Introductory Programming
Fall 2004

Homework 1

The reading for this assignment is Chapters 1 and 2 of How to think.... The goal of this assignment is to explore the Python interpreter, to make some syntax and run-time errors, and to write and execute a Python script.

The Interpreter

  1. To start Python, type python in a Unix shell. You should get a startup message and a chevron (»>):

    Python 2.3.3 (#1, May  7 2004, 10:31:40)
    [GCC 3.3.3 20040412 (Red Hat Linux 3.3.3-7)] on linux2
    Type "help", "copyright", "credits" or "license" for more information.
    The chevron is a prompt; it means that the interpreter is waiting for you to type an expression or a statement.

  2. Type 1 + 2 and then hit return. Python evaluates this expression, prints the result, and then prints another prompt.

  3. Type 1 2 and then hit return. Python tries to evaluate the expression, but it can't because the expression is not syntactically legal. Instead, it prints the error message:

      File "<stdin>", line 1
        1 2
    SyntaxError: invalid syntax
    In many cases, Python indicates where the syntax error occurred, but it is not always right, and it doesn't give you much information about what is wrong. So, for the most part, the burden is on you to learn the syntax rules.

    In this case, Python is complaining because there is no operator between the numbers. If you want to perform multiplication, you have to use the multiplication operator, which is *.

  4. Type print 'hello'. Python executes this statement, which has the effect of printing the letters hello. Notice that the quotation marks that you used to enclose the string are not part of the output.

  5. Type print bob without the quotation marks. The output will look something like this:

    Traceback (most recent call last):
      File "<stdin>", line 1, in ?
    NameError: name 'bob' is not defined
    This is a run-time error; specifically, it is a NameError, and even more specifically, it is an error because the name bob is not defined. If you don't know what that means yet, you will soon.

Running a script

When you are only evaluating a few expressions, or executing a few statements, it is convenient to use the Python interpreter in interactive mode. When you start writing bigger programs, you will want to store your programs in a file called a script and then use the interpreter to execute the script.

  1. An easy way to create and edit files is with emacs. When I am working on a program, I usually have an emacs window to edit the program and a terminal window to run it.

    Make sure that you are in the directory where you want to put a new file and type emacs &. Because the file name ends with py, emacs knows that it is a Python program. The ampersand is there so you can use the emacs window and the terminal at the same time.

  2. Write a line of Python code in the emacs window, maybe a print statement like print 'hello'

  3. Save the file using the File menu, the disc icon or the keyboard shortcut Control-x Control-s.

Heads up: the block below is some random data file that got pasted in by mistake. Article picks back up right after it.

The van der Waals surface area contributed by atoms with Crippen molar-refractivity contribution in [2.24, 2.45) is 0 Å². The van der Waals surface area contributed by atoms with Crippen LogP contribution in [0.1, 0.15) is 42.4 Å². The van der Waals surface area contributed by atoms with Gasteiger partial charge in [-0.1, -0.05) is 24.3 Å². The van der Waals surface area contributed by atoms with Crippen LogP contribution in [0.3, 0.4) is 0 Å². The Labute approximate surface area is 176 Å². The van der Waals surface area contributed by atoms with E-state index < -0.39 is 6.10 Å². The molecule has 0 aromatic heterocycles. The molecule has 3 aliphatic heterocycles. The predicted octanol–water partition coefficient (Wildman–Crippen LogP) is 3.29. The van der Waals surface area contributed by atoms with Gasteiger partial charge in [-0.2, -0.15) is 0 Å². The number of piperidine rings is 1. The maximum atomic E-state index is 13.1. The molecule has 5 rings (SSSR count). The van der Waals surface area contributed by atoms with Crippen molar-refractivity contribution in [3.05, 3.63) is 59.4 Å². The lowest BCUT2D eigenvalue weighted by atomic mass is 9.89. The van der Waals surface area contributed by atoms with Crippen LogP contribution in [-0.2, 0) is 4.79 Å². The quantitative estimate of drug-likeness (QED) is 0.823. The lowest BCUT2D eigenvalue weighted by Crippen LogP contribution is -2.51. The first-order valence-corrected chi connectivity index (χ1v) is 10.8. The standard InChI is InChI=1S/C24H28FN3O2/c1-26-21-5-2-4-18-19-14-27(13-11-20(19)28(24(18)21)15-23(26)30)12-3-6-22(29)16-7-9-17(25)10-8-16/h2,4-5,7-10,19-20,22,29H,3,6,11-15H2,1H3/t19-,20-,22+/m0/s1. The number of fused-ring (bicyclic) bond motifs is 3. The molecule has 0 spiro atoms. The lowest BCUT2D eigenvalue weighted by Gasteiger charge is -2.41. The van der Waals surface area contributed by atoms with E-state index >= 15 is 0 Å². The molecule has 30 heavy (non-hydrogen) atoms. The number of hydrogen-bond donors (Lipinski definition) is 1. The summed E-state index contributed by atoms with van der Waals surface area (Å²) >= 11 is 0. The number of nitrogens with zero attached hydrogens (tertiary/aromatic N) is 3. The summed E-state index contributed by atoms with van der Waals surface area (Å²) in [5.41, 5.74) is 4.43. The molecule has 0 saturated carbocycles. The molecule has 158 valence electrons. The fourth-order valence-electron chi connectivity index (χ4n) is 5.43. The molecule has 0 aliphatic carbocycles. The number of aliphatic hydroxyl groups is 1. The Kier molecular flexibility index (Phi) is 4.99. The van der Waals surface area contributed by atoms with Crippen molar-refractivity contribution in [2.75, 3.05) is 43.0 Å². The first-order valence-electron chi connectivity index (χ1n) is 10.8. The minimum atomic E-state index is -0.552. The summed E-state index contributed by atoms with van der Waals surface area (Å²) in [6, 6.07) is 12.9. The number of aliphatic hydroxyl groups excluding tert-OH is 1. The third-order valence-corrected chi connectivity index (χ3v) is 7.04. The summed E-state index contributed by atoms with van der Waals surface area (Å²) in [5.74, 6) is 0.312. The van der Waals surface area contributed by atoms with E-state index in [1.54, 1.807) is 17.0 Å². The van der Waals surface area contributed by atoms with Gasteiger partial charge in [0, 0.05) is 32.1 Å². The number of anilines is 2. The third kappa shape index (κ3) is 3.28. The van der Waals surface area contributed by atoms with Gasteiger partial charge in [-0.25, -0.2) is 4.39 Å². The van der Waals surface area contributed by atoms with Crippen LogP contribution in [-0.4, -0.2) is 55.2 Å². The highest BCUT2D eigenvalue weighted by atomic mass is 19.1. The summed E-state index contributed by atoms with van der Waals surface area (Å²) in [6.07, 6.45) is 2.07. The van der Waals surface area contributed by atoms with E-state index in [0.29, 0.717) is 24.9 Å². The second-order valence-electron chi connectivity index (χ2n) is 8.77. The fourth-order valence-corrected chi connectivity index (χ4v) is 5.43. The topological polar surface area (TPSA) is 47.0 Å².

4. In the terminal window, type python You are starting the interpreter and telling it to execute the script It should print hello.

  5. In the emacs window, change hello to jello. Now go back to the terminal window and run the script again. Did it say hello or jello? If you saved the script before you ran it again, you will see the new version; otherwise you will see the old version.

    This is, frankly, an annoying little GOTCHA! You have to remember to save your script before you execute it.

  6. Add a second line to your script, something like print 3+1. Save the file and then go back to the terminal. Press the Up Arrow key. You should see the previous command again, and you can hit return to execute it again. That should save some typing.

  7. We're almost done, but there is one more GOTCHA! I have to warn you about. Add another line to your script, but instead of a statement (like a print statement), just write an expression (like 5*7). Save and run the script. Did it print 35?

    Probably not. The reason is that when you evaluate an expression in a script, Python doesn't display the result. It you want to display the result, you have to use a print statement.

  8. At this point, you can create and execute Python scripts, and that's pretty much all you need to know for the rest of the semester. Of course, there are other things you might want to know...

Coming attractions

  1. Make sure you are in a directory where you want to put Python code and then use wget to download from the class web page:

    wget http://wb/ip/code/
    Now press the Up Arrow key and edit the previous command so that it reads

    wget http://wb/ip/code/
    Press return to download

  2. Run the program you just downloaded by typing

    You should see the top view of a microscope slide with an amoeba in the middle.

  3. Press the Run button. The amoeba should move toward the northeast corner of the slide, leaving a trail of slime.

  4. Change the entry marked x(t) so that it reads cos(t) and change y(t) to sin(t). Press run again.

In the next homework we will do something more serious with AmoebaWorld but for now I thought you would like to see it.